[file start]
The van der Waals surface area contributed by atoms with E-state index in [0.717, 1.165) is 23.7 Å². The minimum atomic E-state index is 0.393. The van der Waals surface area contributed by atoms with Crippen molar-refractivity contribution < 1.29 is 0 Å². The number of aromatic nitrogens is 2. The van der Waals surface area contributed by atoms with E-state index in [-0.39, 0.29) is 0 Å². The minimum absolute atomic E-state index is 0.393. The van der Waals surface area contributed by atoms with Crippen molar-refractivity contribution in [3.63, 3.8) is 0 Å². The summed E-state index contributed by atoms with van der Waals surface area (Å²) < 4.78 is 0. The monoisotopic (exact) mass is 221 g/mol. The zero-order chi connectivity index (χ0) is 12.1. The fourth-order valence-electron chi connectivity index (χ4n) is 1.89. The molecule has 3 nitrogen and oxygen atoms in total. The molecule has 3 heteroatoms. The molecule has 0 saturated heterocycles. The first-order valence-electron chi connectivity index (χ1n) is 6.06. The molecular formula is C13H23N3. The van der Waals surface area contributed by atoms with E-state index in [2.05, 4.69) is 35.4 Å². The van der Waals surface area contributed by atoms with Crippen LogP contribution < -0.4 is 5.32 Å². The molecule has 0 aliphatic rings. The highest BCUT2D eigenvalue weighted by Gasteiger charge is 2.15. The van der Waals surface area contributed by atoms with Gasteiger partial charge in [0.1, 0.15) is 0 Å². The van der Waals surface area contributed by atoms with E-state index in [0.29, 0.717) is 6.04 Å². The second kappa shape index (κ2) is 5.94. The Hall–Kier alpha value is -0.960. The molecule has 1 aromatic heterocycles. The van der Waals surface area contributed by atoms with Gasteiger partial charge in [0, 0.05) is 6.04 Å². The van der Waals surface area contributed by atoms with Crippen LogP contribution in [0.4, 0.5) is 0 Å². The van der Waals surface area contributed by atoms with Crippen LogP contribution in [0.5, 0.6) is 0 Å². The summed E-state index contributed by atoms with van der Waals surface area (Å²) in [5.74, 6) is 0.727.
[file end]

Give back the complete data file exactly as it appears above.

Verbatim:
The van der Waals surface area contributed by atoms with E-state index in [0.717, 1.165) is 23.7 Å². The minimum atomic E-state index is 0.393. The van der Waals surface area contributed by atoms with Crippen molar-refractivity contribution < 1.29 is 0 Å². The number of aromatic nitrogens is 2. The van der Waals surface area contributed by atoms with E-state index in [-0.39, 0.29) is 0 Å². The minimum absolute atomic E-state index is 0.393. The van der Waals surface area contributed by atoms with Crippen molar-refractivity contribution in [3.63, 3.8) is 0 Å². The summed E-state index contributed by atoms with van der Waals surface area (Å²) < 4.78 is 0. The monoisotopic (exact) mass is 221 g/mol. The zero-order chi connectivity index (χ0) is 12.1. The fourth-order valence-electron chi connectivity index (χ4n) is 1.89. The molecule has 3 nitrogen and oxygen atoms in total. The molecule has 3 heteroatoms. The molecule has 0 saturated heterocycles. The first-order valence-electron chi connectivity index (χ1n) is 6.06. The molecular formula is C13H23N3. The van der Waals surface area contributed by atoms with E-state index in [2.05, 4.69) is 35.4 Å². The van der Waals surface area contributed by atoms with Crippen LogP contribution < -0.4 is 5.32 Å². The molecule has 0 aliphatic rings. The highest BCUT2D eigenvalue weighted by Gasteiger charge is 2.15. The van der Waals surface area contributed by atoms with Gasteiger partial charge in [0.1, 0.15) is 0 Å². The van der Waals surface area contributed by atoms with E-state index in [0.29, 0.717) is 6.04 Å². The second kappa shape index (κ2) is 5.94. The Hall–Kier alpha value is -0.960. The molecule has 1 aromatic heterocycles. The van der Waals surface area contributed by atoms with Gasteiger partial charge in [0, 0.05) is 6.04 Å². The van der Waals surface area contributed by atoms with Crippen LogP contribution in [0.4, 0.5) is 0 Å². The van der Waals surface area contributed by atoms with Crippen LogP contribution in [0.5, 0.6) is 0 Å². The summed E-state index contributed by atoms with van der Waals surface area (Å²) in [5.74, 6) is 0.727.